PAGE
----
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More mergers in paper-thin times.

Expect more action this year among car dealerships where there was a spate of merger activity in 1997. Rationalisation is desperately needed in a business where margins have always been paper-thin.

The trend for motor manufacturers to allow dealers to control larger geographic areas has gone some way to lift returns.

Takeovers achieve the same objective by improving economies of scale and through cost savings. Restructuring in the last 12 months has seen groups such as Henlys and Lex Service sell their dealership operations, while others including Pendragon, Reg Vardy and Sanderson Bramall have expanded at speed.

As consolidation gathers pace, it is not clear whether Bramall will emerge as a takeover target or a predator.

The company, which runs a Vauxhall forecourt in Wolverhampton and has outlets in Newcastle under-Lyme and Cheltenham, failed last year in an auction to acquire rival, Appleyard. But the company ended the year by pulling off a deal to buy Charles Sidney a smaller competitor best known for its Mercedes distributorships.

The transaction, however, is expected to leave it with gearing of about 130 per cent which may make the company think twice before embarking on significant expansion.

On the other hand, Bramall's move last week to appoint Rover commercial director Mr Peter Jones as chief executive, appears a good investment for the future.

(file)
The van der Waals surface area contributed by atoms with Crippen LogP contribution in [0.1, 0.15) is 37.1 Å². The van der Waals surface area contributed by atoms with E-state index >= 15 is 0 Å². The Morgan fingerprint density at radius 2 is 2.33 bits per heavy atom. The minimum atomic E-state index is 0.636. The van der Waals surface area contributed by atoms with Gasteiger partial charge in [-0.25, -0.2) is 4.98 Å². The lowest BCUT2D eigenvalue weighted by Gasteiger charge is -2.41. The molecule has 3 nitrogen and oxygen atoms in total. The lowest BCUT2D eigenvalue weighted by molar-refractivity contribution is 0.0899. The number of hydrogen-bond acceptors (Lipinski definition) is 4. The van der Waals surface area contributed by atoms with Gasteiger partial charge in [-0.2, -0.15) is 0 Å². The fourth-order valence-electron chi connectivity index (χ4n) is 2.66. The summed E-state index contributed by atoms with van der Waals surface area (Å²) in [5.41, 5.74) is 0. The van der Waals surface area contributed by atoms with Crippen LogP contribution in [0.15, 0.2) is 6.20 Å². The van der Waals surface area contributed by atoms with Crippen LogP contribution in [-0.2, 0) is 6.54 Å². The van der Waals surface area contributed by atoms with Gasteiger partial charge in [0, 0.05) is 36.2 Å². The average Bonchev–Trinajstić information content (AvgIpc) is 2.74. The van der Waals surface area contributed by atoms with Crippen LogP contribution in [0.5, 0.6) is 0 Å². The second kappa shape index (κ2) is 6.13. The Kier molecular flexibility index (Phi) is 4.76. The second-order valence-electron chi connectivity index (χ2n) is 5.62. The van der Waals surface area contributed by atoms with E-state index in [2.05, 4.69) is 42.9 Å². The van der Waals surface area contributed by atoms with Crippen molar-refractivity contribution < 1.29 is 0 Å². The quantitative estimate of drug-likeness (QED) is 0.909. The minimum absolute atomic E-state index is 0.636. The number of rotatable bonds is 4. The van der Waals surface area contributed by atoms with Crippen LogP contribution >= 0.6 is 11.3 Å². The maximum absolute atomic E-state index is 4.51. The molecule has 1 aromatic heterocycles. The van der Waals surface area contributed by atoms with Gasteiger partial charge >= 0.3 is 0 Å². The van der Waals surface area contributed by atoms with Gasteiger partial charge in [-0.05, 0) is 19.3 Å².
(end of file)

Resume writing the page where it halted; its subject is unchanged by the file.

Mr Jones, aged 41, has held a senior board position at Rover, and his appointment was welcomed by City analysts.

The news came as Bramall's founder, Mr Tony Bramall, split the job of chairman and chief executive, a role that he has performed since the formation of the company in 1990. Mr Bramall remains as executive chairman.

Meanwhile, Bramall's financial prospects are trumpeted in a new circular from Birmingham broker Albert E Sharp which believes that the acquisition of Charles Sidney is an excellent fit both in terms of the franchises acquired and geographical location.

Sharp is forecasting pre tax profits of pounds 13.75 million in calendar 1997 against pounds 12.3 million in 1996. But the numbers are forecast to improve much more dramatically by the end of this year, when the effect of the Sidney purchase is felt fully for the first time.

Sharp has pencilled in pounds 18.25 million, which represents a pre tax profits upgrade of more than pounds 3 million.

The main attractions of the Sidney buy, according to the broker, are the Mercedes, Rover and Vauxhall franchises, together with a sizeable contract hire business (3,000 vehicles) adding to Bramall's own start-up operation which has grown to 1,000 vehicles and recently moved into profit.

Sanderson is understood to be forging ahead with an attack on the combined group's overheads which involves integrating the two contract hire operations, the two used car buying departments and the commercial fleet divisions.

There is little doubt that the Sidney purchase, coupled with the disposal of a stake in its Thrifty car rental offshoot, has significantly improved the outlook for Sanderson both in 1998 and beyond.
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Author:Wachman, Richard
Publication:The Birmingham Post (England)
Date:Jan 19, 1998
Words:500
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